In May 2020, Canadian-based brand Urban Coolab Inc filed to register ‘EMERPUS’ as a trade mark for use in retail services and fashion. However, in January of this year, street wear brand Supreme filed an opposition to the USPTO to block Urban Coolab’s application, arguing ‘EMERPUS’ is simply Supreme spelt backwards, and the Canadian brand was attempting to insinuate an association between their goods and the established Supreme brand.
Supreme claim to have extensive common law rights to their Supreme marks with hundreds of trade mark registrations globally, having used the marks for almost 26 years. They argued they have consistently had exclusive use of the marks in connection to apparel and merchandise, with global sales of their branded goods having grossed hundreds of millions of dollars.
Supreme’s legal representatives, Channel 4, said the ‘Supreme’ word mark, combined with their red and white box logo, is an asset of substantial value to the brand and provides their customers with an assurance of quality goods; They claim that if the USPTO grants the trade mark registration to Urban Coolab, Supreme would not only suffer damage to their reputation as the likeliness of the marks insinuate an endorsement of Urban Coolabs products, but the distinctive quality of their marks would also suffer dilution.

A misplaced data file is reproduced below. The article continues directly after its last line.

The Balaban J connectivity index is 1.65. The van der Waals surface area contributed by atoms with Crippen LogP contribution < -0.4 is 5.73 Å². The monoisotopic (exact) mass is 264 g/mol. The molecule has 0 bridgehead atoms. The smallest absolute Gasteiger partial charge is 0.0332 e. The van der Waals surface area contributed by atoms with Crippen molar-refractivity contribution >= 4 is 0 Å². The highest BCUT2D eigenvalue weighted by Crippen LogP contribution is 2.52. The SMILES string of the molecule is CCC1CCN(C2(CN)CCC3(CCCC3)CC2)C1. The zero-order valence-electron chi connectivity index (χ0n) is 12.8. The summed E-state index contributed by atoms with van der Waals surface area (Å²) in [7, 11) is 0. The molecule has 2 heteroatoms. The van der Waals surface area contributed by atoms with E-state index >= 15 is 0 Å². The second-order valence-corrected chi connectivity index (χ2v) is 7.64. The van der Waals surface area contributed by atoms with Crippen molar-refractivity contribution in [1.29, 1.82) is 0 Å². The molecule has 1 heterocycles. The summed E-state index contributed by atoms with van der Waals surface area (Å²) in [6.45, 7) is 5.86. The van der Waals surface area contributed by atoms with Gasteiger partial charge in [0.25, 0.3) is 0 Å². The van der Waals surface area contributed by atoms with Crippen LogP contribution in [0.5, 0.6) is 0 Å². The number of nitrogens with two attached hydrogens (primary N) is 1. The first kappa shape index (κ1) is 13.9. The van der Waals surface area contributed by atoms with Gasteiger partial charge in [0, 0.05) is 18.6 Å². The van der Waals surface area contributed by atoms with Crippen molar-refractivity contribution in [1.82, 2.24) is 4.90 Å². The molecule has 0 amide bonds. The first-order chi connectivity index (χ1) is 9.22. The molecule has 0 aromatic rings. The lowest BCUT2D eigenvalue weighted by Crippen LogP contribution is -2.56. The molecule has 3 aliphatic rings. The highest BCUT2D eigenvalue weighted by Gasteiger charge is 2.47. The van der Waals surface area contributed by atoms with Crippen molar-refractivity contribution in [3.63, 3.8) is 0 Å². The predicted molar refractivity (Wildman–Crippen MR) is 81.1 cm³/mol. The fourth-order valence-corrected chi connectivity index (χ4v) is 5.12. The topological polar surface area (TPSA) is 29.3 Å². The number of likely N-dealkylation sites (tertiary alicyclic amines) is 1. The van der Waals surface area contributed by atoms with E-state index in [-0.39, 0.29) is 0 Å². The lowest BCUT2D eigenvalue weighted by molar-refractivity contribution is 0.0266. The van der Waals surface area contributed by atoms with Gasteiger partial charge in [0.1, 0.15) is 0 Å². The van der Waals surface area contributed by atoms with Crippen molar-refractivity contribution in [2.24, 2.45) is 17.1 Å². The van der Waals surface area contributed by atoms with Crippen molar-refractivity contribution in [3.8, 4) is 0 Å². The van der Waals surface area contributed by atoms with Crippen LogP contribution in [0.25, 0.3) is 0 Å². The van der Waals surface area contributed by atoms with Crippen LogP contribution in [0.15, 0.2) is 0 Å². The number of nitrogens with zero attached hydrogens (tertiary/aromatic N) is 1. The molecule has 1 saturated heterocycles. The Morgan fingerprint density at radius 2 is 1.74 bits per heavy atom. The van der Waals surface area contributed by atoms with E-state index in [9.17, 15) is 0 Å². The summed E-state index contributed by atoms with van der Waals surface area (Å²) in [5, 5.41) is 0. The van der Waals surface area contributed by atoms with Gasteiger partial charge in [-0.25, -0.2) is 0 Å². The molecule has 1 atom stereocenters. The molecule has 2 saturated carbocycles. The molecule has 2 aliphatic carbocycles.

Last month, Urban Coolab issued a statement of defense denying that Supreme would be damaged by the registration of the ‘EMERPUS’ mark as it features little similarity. However, the proposed mark features the word emperus in white block lettering inside a red rectangular box which is arguably very similarly to Supremes logo, also featuring white block letters in a red rectangular box. Regardless, Urban Coolab insists there exists no likelihood of confusion between the marks
Chapter 4 did, however, ask the USPTO to put these proceedings on hold on the 1st of March as they stated ‘the parties are actively engaged in negotiations for the settlement of this matter’. The Trade Mark Trial and Appeal Board granted this delay, suspending the dispute until either party requests to reinstate proceedings.
If you have any questions regarding the above or trade marks in general please do not hesitate to contact the Trademarkroom team today.